If you've taken the SAT, you're probably curious about how your score stacks up against the average SAT scores. There are lots of different ways to look at averages on the SAT. What is the average SAT score overall? How many types of average SAT scores are there? And which SAT score averages are important for you?
We'll answer all of these questions and more to tell you which SAT average scores actually matter for your future. We'll review the most recent data available, from 2021.
So what is an average SAT score? That really depends on which group of people you're looking at. Below, we look at national averages as well as averages by gender, ethnicity, family income, high school type, and state.
National SAT Average Score
According to the College Board's 2021 total group report, the national SAT average scores (for all 2021 high school graduates) are as follows:
- Evidence-Based Reading and Writing: 533
- Math: 528
- Total: 1060
As you can see, if you score higher than 1060 on the SAT, you'll be above the national average and will have scored better than most test takers. If you score less than 1060, however, you'll be below the national average and will have scored lower than most test takers.
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The Average SAT Scores by Gender
The College Board has also calculated the average SAT scores by gender. These averages are based on members of the class of 2021 who took the SAT.
There are two sections on the SAT: Math and Evidence-Based Reading and Writing (EBRW). Each section is out of 800 points and then combined for a total score out of 1600.
As you can see, males outperform females on Math by 18 points, while females exceed males on EBRW by 5 points.
According to a statistical significance test (t-test), the differences in EBRW and math scores here are considered extremely significant (in technical terms, the P value is less than 0.0001, meaning roughly that it is very unlikely these differences are due to chance).
The difference between genders in math* test scores has been explored by academic researchers and has been a controversial topic. It should be a goal of the educational system to close this achievement gap between genders, and is only one of several factors regarding equity that we have to consider when asking what is an average SAT score.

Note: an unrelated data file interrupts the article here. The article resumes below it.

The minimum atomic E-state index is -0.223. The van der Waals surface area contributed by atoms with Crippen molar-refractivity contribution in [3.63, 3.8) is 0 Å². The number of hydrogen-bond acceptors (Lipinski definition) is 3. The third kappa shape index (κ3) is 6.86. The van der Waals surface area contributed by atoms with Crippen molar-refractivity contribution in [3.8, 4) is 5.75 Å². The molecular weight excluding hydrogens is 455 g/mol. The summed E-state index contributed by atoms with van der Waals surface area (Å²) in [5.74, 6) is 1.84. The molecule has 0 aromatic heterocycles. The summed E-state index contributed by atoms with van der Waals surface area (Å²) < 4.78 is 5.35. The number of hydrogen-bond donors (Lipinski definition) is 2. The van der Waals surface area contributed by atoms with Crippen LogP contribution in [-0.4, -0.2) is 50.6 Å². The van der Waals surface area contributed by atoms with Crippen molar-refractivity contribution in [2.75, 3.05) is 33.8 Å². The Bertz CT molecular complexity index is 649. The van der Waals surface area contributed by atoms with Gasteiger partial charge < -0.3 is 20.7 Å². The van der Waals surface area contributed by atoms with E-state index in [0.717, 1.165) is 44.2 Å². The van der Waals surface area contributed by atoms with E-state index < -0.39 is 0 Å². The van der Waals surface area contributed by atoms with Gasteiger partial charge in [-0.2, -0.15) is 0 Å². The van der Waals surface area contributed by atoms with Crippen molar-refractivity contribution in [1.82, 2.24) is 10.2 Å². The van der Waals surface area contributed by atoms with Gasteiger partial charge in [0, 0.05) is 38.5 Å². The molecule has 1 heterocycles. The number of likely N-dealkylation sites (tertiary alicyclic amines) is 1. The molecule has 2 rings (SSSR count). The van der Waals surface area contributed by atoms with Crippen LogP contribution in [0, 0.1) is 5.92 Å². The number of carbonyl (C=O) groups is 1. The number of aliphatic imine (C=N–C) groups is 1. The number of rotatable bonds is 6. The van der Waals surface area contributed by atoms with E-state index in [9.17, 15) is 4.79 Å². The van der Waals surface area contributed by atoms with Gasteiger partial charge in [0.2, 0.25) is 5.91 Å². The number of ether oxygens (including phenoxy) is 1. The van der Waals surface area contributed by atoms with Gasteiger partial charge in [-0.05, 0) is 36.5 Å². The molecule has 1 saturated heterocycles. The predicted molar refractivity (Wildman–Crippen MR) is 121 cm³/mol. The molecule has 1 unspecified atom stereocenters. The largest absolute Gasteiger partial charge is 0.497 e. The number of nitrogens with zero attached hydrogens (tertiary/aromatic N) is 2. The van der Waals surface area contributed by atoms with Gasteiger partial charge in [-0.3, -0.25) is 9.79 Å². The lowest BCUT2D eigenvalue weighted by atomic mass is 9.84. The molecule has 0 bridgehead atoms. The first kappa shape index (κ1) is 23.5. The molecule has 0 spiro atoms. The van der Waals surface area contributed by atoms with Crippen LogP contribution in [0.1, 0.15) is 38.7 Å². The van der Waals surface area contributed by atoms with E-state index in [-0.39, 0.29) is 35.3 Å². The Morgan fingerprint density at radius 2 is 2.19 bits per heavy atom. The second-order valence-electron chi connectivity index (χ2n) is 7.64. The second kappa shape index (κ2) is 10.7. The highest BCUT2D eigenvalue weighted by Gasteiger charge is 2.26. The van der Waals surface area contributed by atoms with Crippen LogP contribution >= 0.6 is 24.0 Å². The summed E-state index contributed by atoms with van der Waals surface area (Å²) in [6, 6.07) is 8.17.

*I looked for research to back up the differences between EBRW scores for male and female students but was unable to find anything both relevant and peer-reviewed from the last 15 years. We'll update this article with more information as and when it comes out.
The Average SAT Scores by Ethnicity
When registering for the SAT, the College Board gives you the option to specify your ethnicity, with most students opting to share it. Here are the average SAT scores by ethnicity:
# of Test Takers
|American Indian/Alaska Native||10,288||468||459||927|
|Native Hawaiian/Other Pacific Islander||3,015||481||469||950|
|Two or More Races||54,961||565||551||1116|
Source: Total Group Report 2021
The implications of these results are important to consider. The black-white test score gap, for example, has been researched extensively to try to find the root causes of it. In the other direction, Asians have the highest SAT score averages, which has led some to question whether colleges discriminate against Asians. (Of course, the disparity in sizes of the different groups taking the SAT and socioeconomic inequality also play a key role in creating these differences.)
As with gender, reducing achievement gaps between ethnicities is a critical priority for educators.
The Average SAT Score by Fee Waiver Use
Historically, the SAT has had problems with students from lower-income households scoring lower on average than students from higher-income households. While the College Board no longer publicly reports data on family income and SAT scores, they do include information on scores for students who have and have never used a fee waiver to take the SAT.
SAT Fee Waiver
Number of test-takers
|Used at any time||106,936||517||501||1018|
Source: Total Group Report 2021
As you can see, a higher average score on the SAT is typically associated students who never used a fee waiver, which in turn is associated with higher family income. This is a trend that's been observed for some time.